Treatment (MAT) is an evidence-based practice used to treat substance abuse disorders, specifically nicotine use disorder, alcohol use disorder, and opioid use disorder. Medication-assisted treatment (MAT) is the use of medications in addition to counseling and behavioral therapies to treat substance use disorders and prevent opioid overdose. FDA approved medications are given to individuals to alleviate painful withdrawal symptoms, decrease cravings, and help prevent relapse. MAT is known to be successful when used in conjunction with behavioral therapies; however, there is a lot of misleading and false information in regards to MAT. One of the ways to combat the stigma associated with substance abuse treatment is to differentiate myths from facts; especially in regards to treatment approaches.
Myth: MAT trades one addiction for another
Fact: MAT for opioid use disorder provides individuals a taper of long-acting opioid medications as a way to wean them off of stronger opioids such as heroin.
This is probably the most commonly talked about myth when it comes to medication-assisted treatment. Methadone is a common long-acting opioid that is used in MAT to help wean individuals off of heroin and other addictive opioids. The methadone dose is carefully titrated up, so the individual has minimal withdrawal effects, and over a few days to weeks, the individual will be weaned off of methadone safely. However, often MAT is used for long-term as a low dose alternative to heroin. Appropriately prescribed agonist addiction medications such as methadone and partial agonist addiction medications such as buprenorphine reduce drug cravings and prevent relapse without causing a “high.” Methadone is much different from short-acting opioids such as heroin and prescription painkillers, and although it does have an addiction potential; it is much weaker and when prescribed correctly in combination with behavioral therapy, will not leave the individual with a new addiction.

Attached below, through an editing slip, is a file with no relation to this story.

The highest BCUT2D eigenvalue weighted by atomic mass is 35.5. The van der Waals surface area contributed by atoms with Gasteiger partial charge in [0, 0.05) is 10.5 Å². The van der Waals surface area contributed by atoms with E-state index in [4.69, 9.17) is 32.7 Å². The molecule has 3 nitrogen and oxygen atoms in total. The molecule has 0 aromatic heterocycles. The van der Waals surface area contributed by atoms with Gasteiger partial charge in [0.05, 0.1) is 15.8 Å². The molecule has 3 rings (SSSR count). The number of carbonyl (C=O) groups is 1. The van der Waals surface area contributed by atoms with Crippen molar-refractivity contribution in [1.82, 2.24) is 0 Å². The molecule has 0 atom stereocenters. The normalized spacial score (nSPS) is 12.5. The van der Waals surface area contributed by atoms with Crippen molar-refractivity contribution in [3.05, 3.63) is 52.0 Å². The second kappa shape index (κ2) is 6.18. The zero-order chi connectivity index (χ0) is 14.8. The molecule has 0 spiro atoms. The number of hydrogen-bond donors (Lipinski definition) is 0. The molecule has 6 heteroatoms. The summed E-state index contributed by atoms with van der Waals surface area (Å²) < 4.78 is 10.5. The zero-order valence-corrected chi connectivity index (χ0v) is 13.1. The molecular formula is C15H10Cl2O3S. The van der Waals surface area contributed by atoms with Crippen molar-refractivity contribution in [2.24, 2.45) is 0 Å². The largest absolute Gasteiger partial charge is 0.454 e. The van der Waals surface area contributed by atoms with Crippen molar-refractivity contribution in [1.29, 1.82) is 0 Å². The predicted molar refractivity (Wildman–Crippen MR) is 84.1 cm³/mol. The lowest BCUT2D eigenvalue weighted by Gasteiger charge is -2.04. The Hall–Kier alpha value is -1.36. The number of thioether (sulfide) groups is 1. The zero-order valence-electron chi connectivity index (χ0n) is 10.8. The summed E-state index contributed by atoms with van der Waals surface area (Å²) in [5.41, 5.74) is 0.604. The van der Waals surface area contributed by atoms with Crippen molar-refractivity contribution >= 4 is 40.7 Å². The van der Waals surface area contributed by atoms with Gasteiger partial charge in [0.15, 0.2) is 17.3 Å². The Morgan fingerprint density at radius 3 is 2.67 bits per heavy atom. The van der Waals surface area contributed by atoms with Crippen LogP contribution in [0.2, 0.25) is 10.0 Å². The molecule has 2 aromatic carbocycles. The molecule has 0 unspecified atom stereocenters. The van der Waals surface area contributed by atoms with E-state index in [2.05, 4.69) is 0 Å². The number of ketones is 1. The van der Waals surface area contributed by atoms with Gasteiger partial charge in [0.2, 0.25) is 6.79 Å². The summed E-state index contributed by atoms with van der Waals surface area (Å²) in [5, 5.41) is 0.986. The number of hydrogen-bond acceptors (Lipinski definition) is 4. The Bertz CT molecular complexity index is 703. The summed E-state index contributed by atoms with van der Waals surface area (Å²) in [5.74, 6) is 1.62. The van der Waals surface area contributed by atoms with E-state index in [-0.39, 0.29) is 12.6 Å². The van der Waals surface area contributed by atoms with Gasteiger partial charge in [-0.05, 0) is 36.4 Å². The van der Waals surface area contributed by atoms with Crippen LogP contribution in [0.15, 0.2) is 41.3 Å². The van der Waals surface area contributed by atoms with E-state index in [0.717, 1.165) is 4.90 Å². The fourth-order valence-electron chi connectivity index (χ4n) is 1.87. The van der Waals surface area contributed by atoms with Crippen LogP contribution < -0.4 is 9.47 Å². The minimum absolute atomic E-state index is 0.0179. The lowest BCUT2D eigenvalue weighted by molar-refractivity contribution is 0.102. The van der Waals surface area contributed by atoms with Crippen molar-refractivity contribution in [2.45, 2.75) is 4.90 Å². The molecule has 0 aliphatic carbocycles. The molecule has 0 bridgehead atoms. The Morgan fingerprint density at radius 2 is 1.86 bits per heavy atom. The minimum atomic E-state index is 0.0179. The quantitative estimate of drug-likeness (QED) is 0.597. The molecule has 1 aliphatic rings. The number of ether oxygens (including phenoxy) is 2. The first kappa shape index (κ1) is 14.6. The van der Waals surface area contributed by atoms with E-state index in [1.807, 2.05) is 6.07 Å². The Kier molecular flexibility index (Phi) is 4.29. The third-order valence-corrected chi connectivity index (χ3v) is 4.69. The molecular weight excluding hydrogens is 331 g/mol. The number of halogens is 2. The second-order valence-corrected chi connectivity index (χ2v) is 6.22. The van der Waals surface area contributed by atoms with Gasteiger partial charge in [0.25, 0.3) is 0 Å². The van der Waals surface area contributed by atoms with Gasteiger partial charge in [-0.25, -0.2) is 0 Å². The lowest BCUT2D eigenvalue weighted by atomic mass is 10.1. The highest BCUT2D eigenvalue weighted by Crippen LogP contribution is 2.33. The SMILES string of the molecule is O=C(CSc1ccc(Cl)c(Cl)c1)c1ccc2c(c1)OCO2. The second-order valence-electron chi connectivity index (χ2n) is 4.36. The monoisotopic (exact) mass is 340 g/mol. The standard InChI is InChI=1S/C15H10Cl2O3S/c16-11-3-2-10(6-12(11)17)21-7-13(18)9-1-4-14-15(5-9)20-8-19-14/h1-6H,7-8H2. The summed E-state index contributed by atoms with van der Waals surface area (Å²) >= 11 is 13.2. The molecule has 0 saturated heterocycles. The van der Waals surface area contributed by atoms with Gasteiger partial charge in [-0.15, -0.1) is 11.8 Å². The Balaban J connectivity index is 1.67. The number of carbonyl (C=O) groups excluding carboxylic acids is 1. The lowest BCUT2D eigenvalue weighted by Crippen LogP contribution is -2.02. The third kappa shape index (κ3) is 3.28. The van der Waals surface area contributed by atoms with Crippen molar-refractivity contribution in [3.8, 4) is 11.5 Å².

Myth: MAT is a short-term treatment option
Fact: MAT can often be used as a long-term, and even lifelong treatment option.
Research has shown that individuals on MAT for at least 1-2 years have the highest rates of long-term success. There is currently no evidence to support benefits from cessation. Individuals with long-term abstinence can follow a slow taper schedule under a physician’s direction, when free of stressors, to attempt dose reduction or total suspension.
Myth: MAT is not effective
Fact: MAT has been shown to decrease opioid use, opioid-related overdose deaths, criminal activity, and infectious disease transmission.
Studies have shown that after buprenorphine became available, rates of heroin overdose drastically decreased, and extended-release naltrexone is associated with a rate of opioid relapse that was lower than that with usual treatment. MAT also increases social functioning and retention in treatment and improves outcomes for opioid-dependent pregnant women and their babies by reducing symptoms of neonatal abstinence syndrome and length of hospital stay.